isostasy has been falsified. Score one for our hero, Alfred Wegener .
Large vertical motions of the lithosphere occur when the lithosphere is out of isostatic balance
with the underlying asthenosphere.
In general, mountain belts develop in response to lithospheric thickening. Such thickened
lithosphere creates an isostatic imbalance. In response, the lithosphere within a mountain belt
typically rises to counteract this imbalance (Figure 5.15).
The lithosphere can also move vertically downward if loaded from above. For example, when
thousands of meters of ice accumulate on a continent during an ice age, the lithosphere of the
continent sinks in response. When the ice age ends and the glacial ice melts, the lithosphere
rises in response. Here’s a simple animation of Isostasy—Figure 5.14.
Although it may seem counterintuitive, erosion also leads to isostatic rise. As a mountain belt
erodes, the lithosphere rises in response due to unloading, although usually not up to its former
elevation, as shown here:
(triggers isostatic rise)
(triggers isostatic subsidence)
(triggers isostatic subsidence)
Erosion, Deposition, and Isostasy.
Let’s consider some specific plate tectonic settings where mountain belts develop:
Ocean-Continent Convergence (plate subduction)—marginal, “Andean-type” mountain
Figure 5.6 shows a geologic cross section through a typical “Andean-type” mountain belt.
Here’s a simplified sketch (next page):
Isostatic rise due to
underplating + erosion
Sea Surface
Fold / Thrust Belt
Forearc Basin
Rising magma
Crust and lithosphere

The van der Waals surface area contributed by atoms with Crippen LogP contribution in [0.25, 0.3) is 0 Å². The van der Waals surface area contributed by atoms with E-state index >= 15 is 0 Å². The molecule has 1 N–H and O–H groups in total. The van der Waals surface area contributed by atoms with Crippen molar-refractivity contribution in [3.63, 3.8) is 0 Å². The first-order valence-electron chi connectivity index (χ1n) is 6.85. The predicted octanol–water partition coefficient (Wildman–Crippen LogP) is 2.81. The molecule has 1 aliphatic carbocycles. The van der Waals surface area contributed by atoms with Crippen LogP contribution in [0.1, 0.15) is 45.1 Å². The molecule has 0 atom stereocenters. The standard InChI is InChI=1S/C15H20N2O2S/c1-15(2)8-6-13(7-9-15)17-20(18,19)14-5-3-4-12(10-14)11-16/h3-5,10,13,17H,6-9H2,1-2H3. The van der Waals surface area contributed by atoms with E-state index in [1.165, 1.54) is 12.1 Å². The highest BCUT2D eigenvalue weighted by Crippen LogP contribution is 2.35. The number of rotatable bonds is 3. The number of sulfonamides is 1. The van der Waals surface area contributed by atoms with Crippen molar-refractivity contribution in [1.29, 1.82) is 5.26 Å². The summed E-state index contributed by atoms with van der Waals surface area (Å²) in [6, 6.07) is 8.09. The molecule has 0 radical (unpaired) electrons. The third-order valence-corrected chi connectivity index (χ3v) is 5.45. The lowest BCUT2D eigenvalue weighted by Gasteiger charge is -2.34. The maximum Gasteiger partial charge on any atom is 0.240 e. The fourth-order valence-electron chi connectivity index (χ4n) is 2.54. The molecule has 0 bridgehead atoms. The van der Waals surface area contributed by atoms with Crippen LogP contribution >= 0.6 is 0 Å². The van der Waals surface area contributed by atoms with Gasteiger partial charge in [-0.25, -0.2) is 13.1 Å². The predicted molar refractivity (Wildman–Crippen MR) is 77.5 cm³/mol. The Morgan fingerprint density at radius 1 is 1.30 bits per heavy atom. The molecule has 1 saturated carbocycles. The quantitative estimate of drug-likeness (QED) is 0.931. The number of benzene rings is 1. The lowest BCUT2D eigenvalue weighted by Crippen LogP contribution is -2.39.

thickened underneath via
magmatic underplating
Isostatic subsidence
due to sediment
loading within forearc
Simplified cross section through an Andean-type mountain belt.
Next to the trench, we find a complexly folded and faulted region called the accretionary wedge,
where seafloor rocks from the subducting plate are being scrapped off and plastered onto the
non-subducting plate.
Thrust and reverse faulting along with intense shearing characterize accretionary wedge rocks.
As you might imagine, the rocks within an accretionary wedge are highly deformed and mixed
up—they’ve been through a lot! In fact, a rock called “mélange” is commonly found in
accretionary wedges. Mélange consists of a complex mixture of various rock fragments jumbled
together in a matrix of sheared, fine-grained mudrock.
Here’s a photo of mélange from an ancient subduction zone in the Appalachian Mountains.
Notice the large rock fragments surrounded by fine-grained mudrock. Notice, too, how sheared
and broken up this stuff is. Think of it as tectonic gobbledygook!
Here’s another photo of some mélange from the Franciscan subduction complex, near San
Francisco, CA:
Melange with Chert Clasts, Marin Headlands, CA.
Image courtesy of Bruce Molina, United States Geological Survey
Image source: Earth Science World Image Bank
Moving landward from the accretionary wedge, we encounter an elevated region called the
volcanic / magmatic arc. This is where igneous activity is most intense. Intrusive igneous rocks
are being emplaced at depth, whereas volcanic rocks of generally intermediate composition are
erupting at the surface, creating large stratovolcanoes.
The lithosphere is thickest beneath the volcanic / magmatic arc due to addition of vast amounts
of hot, buoyant magmatic material to the underside of the arc as this material rises from near the
subducting plate, in effect, thickening the lithosphere from below. Your textbook authors refer to